- by Brent DiCrescenzo Contributor
A twisted barbed wire sign spans the entrance to the Ben Elektra Kibbutz in Metulla, Israel. It reads: "And\n ...
A twisted barbed wire sign spans the entrance to the Ben Elektra Kibbutz in Metulla, Israel. It reads: "And Justice for All." There, in the country's northernmost town, pinched by Lebanon, and set in a valley as arid and colorless as an Anton Corbijn photo, my brothers and I assembled compact discs for Elektra Records, far from the reach of cable modems and CDRWs.
After long days of picking rare bloodberries from barbed bushes for the screened St. Anger covers, which Lars assured us during his weekly motivational videos would only drive hard copy sales, I stripped my soiled black overalls, checked the bunks for banana spiders and sand ants, and settled in to read a tattered copy of Karl "Geezer" Marx and Frederick "Freddi" Engels' Metal Manifesto. Few historians care to document the period in the early 1850s when the pair, influenced by the heart-wrenching blue-collar poems of Bob Seger, abandoned the Bund der Gerechten, shaved their beards, applied eye-silver and rouge, and produced a series of simpler, populist manifestos.
Often, I found myself reading the first line by Zippolight, unable to proceed further, lulling myself to sleep with its mantra:
"A spectre is haunting Metal - the spectre of Metallica."
Decades removed from its writing I didn't find the assertion particularly leveling or insightful. Rather, I was amused by its irony. Originally, Marx and Engels had hoped to shock their staid, academic readers with imagery of the undead, as with the Pushead-inked "Red Monsta" devouring Europe on the cover to their earlier Communist Manifesto. Now the word "spectre" struck me only as a reminder that Metallica had long given up the ghost. The manifesto remained only a document of arrogance and comedy. Marx continued, "Metallica is already acknowledged by all Rock powers to be itself a power." And yet, when MTV recently bestowed Metallica with "Icon" status, they could only dredge up Kelly Osbourne, Ja Rule, Sum 41, Godsmack, Linkin Park, Avril Lavigne, Limp Bizkit, Lisa Marie Presley, and Snoop Dogg in tribute.
Time had only made the rest of the text increasingly contradictory and meaningless. Marx and Engels had seen Metal as the antisocial soundtrack that could topple pop for the hearts of the young. "Pop has converted the guitarist, the songwriter, the drummer, the man behind the boards, into its paid laborers," they vented. "The Major Labels cannot exist without continually revolutionizing the instruments of production, and thereby the relations of production, and with them the whole relation between fans and artists."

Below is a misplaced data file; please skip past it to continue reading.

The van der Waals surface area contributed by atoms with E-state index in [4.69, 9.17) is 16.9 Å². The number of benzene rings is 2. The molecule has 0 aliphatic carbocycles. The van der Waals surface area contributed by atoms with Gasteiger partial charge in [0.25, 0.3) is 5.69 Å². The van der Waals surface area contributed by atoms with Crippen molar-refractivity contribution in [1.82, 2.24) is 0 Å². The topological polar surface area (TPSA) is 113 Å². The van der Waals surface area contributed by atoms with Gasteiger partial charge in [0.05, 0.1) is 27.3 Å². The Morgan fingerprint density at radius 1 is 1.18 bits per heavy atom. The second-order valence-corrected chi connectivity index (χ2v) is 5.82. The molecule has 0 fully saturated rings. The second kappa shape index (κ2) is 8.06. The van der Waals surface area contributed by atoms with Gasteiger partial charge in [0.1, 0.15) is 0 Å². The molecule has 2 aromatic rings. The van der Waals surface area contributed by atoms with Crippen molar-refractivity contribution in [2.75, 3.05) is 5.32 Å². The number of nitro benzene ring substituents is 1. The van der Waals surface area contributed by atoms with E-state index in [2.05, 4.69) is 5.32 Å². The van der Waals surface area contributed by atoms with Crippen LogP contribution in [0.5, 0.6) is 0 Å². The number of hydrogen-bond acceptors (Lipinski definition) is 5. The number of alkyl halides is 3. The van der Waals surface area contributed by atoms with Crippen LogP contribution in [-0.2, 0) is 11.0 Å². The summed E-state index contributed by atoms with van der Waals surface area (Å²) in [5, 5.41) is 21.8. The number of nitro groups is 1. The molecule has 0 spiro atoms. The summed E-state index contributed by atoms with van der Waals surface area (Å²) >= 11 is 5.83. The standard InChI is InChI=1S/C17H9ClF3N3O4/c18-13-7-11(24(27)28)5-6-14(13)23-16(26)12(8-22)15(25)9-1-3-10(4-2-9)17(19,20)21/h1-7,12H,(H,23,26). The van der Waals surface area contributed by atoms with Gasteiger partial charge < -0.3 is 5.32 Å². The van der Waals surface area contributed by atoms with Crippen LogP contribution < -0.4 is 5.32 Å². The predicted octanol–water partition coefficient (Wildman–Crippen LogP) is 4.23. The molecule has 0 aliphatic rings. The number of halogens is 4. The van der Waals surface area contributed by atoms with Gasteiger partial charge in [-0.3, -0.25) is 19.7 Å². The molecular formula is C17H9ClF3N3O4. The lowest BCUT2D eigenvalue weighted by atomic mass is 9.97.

I read that last line while seated in a mule cart heading toward the Cardboard Folding Hut. Behind me, shimmering cylinders of stacked St. Anger discs stood in tight rows, an electrical current coursing through them for defense. I snapped the book shut, sickened by the absurdity. If only Marx had lived to see the sides flip over a dwindling battle line. For the first time, a technological advance-- MP3s and digital downloading-- spelled victory for the proletariat. File-sharing had become as anti-establishment as Marx had envisioned metal sounding. And Metallica, Marx's metal champion, had dropped an iron firewall between their music and their fans, who, despite their revolutionary ripping, were, for the most part, bourgeoisie boys choosing bands based on how the logos looked protractor-scratched into study hall desks. We kibbutz workers, who lived here by choice, manufacturing Metallica CDs, faced time in the Lightless Cell if found touching or "experiencing" St. Anger before its shipping date. Yet James Hetfield seemed to always sing about being locked inside a Lightless Cell as a badge of honor. Irony upon irony upon irony. Then again, Marx and Engels did grow their beards back and move on to more ambitious projects.
A banana spider bit into Ktulu the Mule's heel. The animal reared. The cart spilled its contents, the CDs and myself, into the dust. A safety cut the electrical field protecting St. Anger. As the cart master attempted to rein the bucking animal, I slipped a disc into my overalls.